I also figured out that abrasion-resistant braid and stiff rods are not just for dragging bass out of the brush, but also necessary for properly setting the hook. As I mentioned, 95% of your lures have to be weedless with the point of the hook inserted back into the soft plastic so there’s no chance of snagging anything. A guide will literally have you casting onto the shore and dragging the worm over land and into the water—you can’t do that with an exposed point.

There are dozens of different ways to rig soft baits to effectively target bass on the surface, on the bottom, and every foot of water in between. If you’re working a lure on the surface, you’ll want to keep it moving pretty fast. If it is on the bottom it needs to be worked at crawfish speed—slow. A favorite depth-seeker is a jig, but bass jigs are much more elaborate than their saltwater counterparts. Bass jigs vary in weight, are mostly dark, feature plenty of rubber skirt material and always sport an effective weedguard. Thadeus goes the extra mile and adds soft plastic claws. The end result perfectly mimics a crawfish. In addition to all the fancy soft baits and jigs, at times crankbaits, poppers, spinnerbaits and buzzbaits all produce. Don’t worry; a guide will have more lures and equipment than you can imagine.

The best time to fish the Everglades is during the dry season—October through May. Not only is the water cooler but there’s also a lot less of it. With lower water levels the fish concentrate in the canals instead of spreading out all over the flats and across the marshes. Pesky mosquitoes are also less prevalent during the winter and the air temperature is more conducive to a pleasant day on the water. One thing I can guarantee is that if you put in the time, sooner or later you’re going to whack one of those 10-pounders’. Then you’ll really be hooked.

Access

The Everglades is one of the most biologically diverse watersheds in the world. From endangered birds to frightening alligators, you better not forget your camera. Largemouth bass inhabit all of the canals of the Everglades, especially along Tamiami Trail, Krome Avenue, and all the way up into Holiday Park. Many of these canals can be fished from shore but as with most venues, a mobile platform will increase your odds tremendously. Both Thadeus and Alan run customized bass rigs but they also understand the advantages of a stealthy Jon boat or Gheenoe to reach places few others can. Airboats have a place here as well, but that’s a whole other story. Nevertheless, the purpose of transportation remains the same—to find big bass. That takes either years of exploring or an experienced guide. I’ve always found the guide route to be a better use of my time. One of the most productive trips I’ve ever had was in an area along the Palm Beach/Broward County line called Holey Land. This 35,350-acre wildlife management area is part of the most northern region of remaining Everglades sawgrass marsh and the entire area is crisscrossed with productive canals.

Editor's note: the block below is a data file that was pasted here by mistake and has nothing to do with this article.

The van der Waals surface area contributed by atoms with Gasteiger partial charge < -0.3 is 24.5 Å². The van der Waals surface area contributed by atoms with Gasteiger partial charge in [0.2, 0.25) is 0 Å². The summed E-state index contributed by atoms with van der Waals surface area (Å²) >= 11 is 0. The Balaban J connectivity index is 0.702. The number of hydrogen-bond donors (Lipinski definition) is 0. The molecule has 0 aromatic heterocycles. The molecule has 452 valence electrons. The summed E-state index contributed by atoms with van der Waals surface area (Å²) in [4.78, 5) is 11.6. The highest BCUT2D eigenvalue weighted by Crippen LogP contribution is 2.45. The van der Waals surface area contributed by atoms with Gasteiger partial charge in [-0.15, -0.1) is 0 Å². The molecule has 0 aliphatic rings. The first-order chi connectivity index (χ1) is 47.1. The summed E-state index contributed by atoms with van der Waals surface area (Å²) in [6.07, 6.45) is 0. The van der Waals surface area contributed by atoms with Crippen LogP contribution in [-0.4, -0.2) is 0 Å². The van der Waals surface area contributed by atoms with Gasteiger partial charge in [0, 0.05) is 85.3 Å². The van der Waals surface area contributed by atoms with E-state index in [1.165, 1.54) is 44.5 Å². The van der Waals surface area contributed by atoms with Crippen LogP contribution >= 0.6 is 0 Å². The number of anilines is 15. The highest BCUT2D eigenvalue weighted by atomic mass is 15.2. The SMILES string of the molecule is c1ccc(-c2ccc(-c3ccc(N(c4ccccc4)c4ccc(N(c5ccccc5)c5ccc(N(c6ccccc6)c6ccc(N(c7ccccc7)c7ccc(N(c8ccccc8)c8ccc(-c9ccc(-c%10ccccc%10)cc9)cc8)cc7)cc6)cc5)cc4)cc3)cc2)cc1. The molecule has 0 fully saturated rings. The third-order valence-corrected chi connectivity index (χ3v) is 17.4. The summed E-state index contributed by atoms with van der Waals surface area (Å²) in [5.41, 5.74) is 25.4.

Holiday Park
Take I-95 or Florida’s Turnpike to I-595 west. Continue west on I-595 to I-75 south. From I-75 south head west on Griffin Road until it crosses Route 27 and you will see the entrance to Everglades Holiday Park.

Holey Land
Take I-95 or Florida’s Turnpike to I-595 west. Continue west on I-595 to I-75 north. Follow I-75 north to US 27 and continue north towards the Palm Beach/Broward County line. From here, take L-5 levee west approximately 9-miles to the first access point on the north side of the levee.